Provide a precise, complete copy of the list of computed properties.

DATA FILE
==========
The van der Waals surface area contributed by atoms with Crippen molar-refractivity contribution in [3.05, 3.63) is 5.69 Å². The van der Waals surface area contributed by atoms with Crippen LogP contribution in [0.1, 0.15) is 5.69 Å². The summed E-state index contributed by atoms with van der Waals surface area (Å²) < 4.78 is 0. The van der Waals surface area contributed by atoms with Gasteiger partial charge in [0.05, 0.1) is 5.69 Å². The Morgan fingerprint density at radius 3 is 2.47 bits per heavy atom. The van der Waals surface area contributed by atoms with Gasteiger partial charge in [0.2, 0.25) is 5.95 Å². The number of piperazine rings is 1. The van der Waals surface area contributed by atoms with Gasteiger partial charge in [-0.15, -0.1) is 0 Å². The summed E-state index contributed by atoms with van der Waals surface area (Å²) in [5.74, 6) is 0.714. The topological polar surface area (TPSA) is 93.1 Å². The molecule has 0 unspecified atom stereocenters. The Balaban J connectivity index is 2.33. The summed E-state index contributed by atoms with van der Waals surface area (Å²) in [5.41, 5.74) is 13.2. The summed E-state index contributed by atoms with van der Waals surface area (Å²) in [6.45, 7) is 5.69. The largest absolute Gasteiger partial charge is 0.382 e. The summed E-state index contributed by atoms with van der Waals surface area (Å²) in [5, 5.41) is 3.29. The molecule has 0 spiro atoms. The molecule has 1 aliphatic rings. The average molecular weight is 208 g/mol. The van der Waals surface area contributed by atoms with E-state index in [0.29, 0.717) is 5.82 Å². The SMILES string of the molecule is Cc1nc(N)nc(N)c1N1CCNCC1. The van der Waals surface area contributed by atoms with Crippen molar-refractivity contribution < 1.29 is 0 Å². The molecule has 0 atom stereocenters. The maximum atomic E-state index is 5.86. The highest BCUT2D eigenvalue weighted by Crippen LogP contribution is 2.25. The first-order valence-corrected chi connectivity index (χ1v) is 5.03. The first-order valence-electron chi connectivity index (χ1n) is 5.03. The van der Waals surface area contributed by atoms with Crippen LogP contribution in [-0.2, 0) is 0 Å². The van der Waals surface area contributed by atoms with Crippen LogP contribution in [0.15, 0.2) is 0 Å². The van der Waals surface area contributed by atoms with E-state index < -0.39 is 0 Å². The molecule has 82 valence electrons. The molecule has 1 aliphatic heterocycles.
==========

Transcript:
The van der Waals surface area contributed by atoms with Crippen molar-refractivity contribution in [3.05, 3.63) is 5.69 Å². The van der Waals surface area contributed by atoms with Crippen LogP contribution in [0.1, 0.15) is 5.69 Å². The summed E-state index contributed by atoms with van der Waals surface area (Å²) < 4.78 is 0. The van der Waals surface area contributed by atoms with Gasteiger partial charge in [0.05, 0.1) is 5.69 Å². The Morgan fingerprint density at radius 3 is 2.47 bits per heavy atom. The van der Waals surface area contributed by atoms with Gasteiger partial charge in [0.2, 0.25) is 5.95 Å². The number of piperazine rings is 1. The van der Waals surface area contributed by atoms with Gasteiger partial charge in [-0.15, -0.1) is 0 Å². The summed E-state index contributed by atoms with van der Waals surface area (Å²) in [5.74, 6) is 0.714. The topological polar surface area (TPSA) is 93.1 Å². The molecule has 0 unspecified atom stereocenters. The Balaban J connectivity index is 2.33. The summed E-state index contributed by atoms with van der Waals surface area (Å²) in [5.41, 5.74) is 13.2. The summed E-state index contributed by atoms with van der Waals surface area (Å²) in [6.45, 7) is 5.69. The largest absolute Gasteiger partial charge is 0.382 e. The summed E-state index contributed by atoms with van der Waals surface area (Å²) in [5, 5.41) is 3.29. The molecule has 0 spiro atoms. The molecule has 1 aliphatic rings. The average molecular weight is 208 g/mol. The van der Waals surface area contributed by atoms with E-state index in [0.29, 0.717) is 5.82 Å². The SMILES string of the molecule is Cc1nc(N)nc(N)c1N1CCNCC1. The van der Waals surface area contributed by atoms with Crippen molar-refractivity contribution < 1.29 is 0 Å². The molecule has 0 atom stereocenters. The maximum atomic E-state index is 5.86. The highest BCUT2D eigenvalue weighted by Crippen LogP contribution is 2.25. The first-order valence-corrected chi connectivity index (χ1v) is 5.03. The first-order valence-electron chi connectivity index (χ1n) is 5.03. The van der Waals surface area contributed by atoms with Crippen LogP contribution in [-0.2, 0) is 0 Å². The van der Waals surface area contributed by atoms with Crippen LogP contribution in [0.15, 0.2) is 0 Å². The van der Waals surface area contributed by atoms with E-state index < -0.39 is 0 Å². The molecule has 82 valence electrons. The molecule has 1 aliphatic heterocycles.